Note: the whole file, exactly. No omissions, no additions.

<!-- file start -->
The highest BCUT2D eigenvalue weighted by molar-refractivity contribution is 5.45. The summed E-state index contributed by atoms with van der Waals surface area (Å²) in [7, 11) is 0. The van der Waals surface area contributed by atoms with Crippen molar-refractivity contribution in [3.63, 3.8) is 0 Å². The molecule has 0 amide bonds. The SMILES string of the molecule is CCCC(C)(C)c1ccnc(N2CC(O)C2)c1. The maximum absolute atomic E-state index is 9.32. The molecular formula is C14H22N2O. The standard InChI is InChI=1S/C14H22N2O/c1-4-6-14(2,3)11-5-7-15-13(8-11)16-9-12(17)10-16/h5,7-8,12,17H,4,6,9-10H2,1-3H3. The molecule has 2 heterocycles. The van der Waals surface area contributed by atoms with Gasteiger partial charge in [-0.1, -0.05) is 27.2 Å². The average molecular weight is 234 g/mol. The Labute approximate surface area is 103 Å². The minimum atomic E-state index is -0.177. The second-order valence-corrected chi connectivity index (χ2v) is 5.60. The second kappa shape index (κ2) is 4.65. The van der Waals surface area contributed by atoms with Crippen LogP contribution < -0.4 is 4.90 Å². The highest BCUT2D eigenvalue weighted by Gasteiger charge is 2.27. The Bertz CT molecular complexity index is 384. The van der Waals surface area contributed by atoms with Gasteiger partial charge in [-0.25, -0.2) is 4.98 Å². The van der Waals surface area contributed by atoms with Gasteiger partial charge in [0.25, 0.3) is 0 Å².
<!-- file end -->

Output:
The highest BCUT2D eigenvalue weighted by molar-refractivity contribution is 5.45. The summed E-state index contributed by atoms with van der Waals surface area (Å²) in [7, 11) is 0. The van der Waals surface area contributed by atoms with Crippen molar-refractivity contribution in [3.63, 3.8) is 0 Å². The molecule has 0 amide bonds. The SMILES string of the molecule is CCCC(C)(C)c1ccnc(N2CC(O)C2)c1. The maximum absolute atomic E-state index is 9.32. The molecular formula is C14H22N2O. The standard InChI is InChI=1S/C14H22N2O/c1-4-6-14(2,3)11-5-7-15-13(8-11)16-9-12(17)10-16/h5,7-8,12,17H,4,6,9-10H2,1-3H3. The molecule has 2 heterocycles. The van der Waals surface area contributed by atoms with Gasteiger partial charge in [-0.1, -0.05) is 27.2 Å². The average molecular weight is 234 g/mol. The Labute approximate surface area is 103 Å². The minimum atomic E-state index is -0.177. The second-order valence-corrected chi connectivity index (χ2v) is 5.60. The second kappa shape index (κ2) is 4.65. The van der Waals surface area contributed by atoms with Crippen LogP contribution < -0.4 is 4.90 Å². The highest BCUT2D eigenvalue weighted by Gasteiger charge is 2.27. The Bertz CT molecular complexity index is 384. The van der Waals surface area contributed by atoms with Gasteiger partial charge in [-0.25, -0.2) is 4.98 Å². The van der Waals surface area contributed by atoms with Gasteiger partial charge in [0.25, 0.3) is 0 Å².